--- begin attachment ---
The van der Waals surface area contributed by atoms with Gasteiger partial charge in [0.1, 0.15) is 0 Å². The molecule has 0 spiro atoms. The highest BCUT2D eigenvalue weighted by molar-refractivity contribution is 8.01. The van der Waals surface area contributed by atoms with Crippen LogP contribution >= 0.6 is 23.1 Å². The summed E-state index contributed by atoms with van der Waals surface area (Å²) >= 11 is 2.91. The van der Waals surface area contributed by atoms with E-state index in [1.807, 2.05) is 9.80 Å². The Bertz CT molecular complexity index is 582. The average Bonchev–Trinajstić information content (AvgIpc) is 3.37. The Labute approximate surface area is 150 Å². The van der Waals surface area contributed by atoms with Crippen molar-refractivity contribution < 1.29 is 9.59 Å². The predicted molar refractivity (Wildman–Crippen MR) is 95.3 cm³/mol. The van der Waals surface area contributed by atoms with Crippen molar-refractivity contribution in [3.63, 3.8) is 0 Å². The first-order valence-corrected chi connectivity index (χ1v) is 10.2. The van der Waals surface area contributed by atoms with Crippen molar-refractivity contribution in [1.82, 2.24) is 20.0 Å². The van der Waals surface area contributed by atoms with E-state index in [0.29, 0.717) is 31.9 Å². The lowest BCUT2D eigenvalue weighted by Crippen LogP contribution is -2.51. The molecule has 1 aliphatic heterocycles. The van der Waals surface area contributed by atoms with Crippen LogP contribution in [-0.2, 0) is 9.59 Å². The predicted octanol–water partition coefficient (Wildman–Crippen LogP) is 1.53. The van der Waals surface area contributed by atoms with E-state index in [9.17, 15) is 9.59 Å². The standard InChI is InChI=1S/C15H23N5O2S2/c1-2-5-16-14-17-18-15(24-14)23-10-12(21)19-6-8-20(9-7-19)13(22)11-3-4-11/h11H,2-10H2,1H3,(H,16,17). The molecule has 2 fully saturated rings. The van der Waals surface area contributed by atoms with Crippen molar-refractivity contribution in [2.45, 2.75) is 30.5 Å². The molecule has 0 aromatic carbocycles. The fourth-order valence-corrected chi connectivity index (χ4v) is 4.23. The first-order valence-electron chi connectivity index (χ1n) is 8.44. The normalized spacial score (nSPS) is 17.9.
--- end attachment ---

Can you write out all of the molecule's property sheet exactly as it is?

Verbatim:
The van der Waals surface area contributed by atoms with Gasteiger partial charge in [0.1, 0.15) is 0 Å². The molecule has 0 spiro atoms. The highest BCUT2D eigenvalue weighted by molar-refractivity contribution is 8.01. The van der Waals surface area contributed by atoms with Crippen LogP contribution >= 0.6 is 23.1 Å². The summed E-state index contributed by atoms with van der Waals surface area (Å²) >= 11 is 2.91. The van der Waals surface area contributed by atoms with E-state index in [1.807, 2.05) is 9.80 Å². The Bertz CT molecular complexity index is 582. The average Bonchev–Trinajstić information content (AvgIpc) is 3.37. The Labute approximate surface area is 150 Å². The van der Waals surface area contributed by atoms with Crippen molar-refractivity contribution < 1.29 is 9.59 Å². The predicted molar refractivity (Wildman–Crippen MR) is 95.3 cm³/mol. The van der Waals surface area contributed by atoms with Crippen molar-refractivity contribution in [3.63, 3.8) is 0 Å². The first-order valence-corrected chi connectivity index (χ1v) is 10.2. The van der Waals surface area contributed by atoms with Crippen molar-refractivity contribution in [1.82, 2.24) is 20.0 Å². The van der Waals surface area contributed by atoms with E-state index in [0.29, 0.717) is 31.9 Å². The lowest BCUT2D eigenvalue weighted by Crippen LogP contribution is -2.51. The molecule has 1 aliphatic heterocycles. The van der Waals surface area contributed by atoms with Crippen LogP contribution in [-0.2, 0) is 9.59 Å². The predicted octanol–water partition coefficient (Wildman–Crippen LogP) is 1.53. The van der Waals surface area contributed by atoms with E-state index in [9.17, 15) is 9.59 Å². The standard InChI is InChI=1S/C15H23N5O2S2/c1-2-5-16-14-17-18-15(24-14)23-10-12(21)19-6-8-20(9-7-19)13(22)11-3-4-11/h11H,2-10H2,1H3,(H,16,17). The molecule has 2 fully saturated rings. The van der Waals surface area contributed by atoms with Crippen molar-refractivity contribution in [2.45, 2.75) is 30.5 Å². The molecule has 0 aromatic carbocycles. The fourth-order valence-corrected chi connectivity index (χ4v) is 4.23. The first-order valence-electron chi connectivity index (χ1n) is 8.44. The normalized spacial score (nSPS) is 17.9.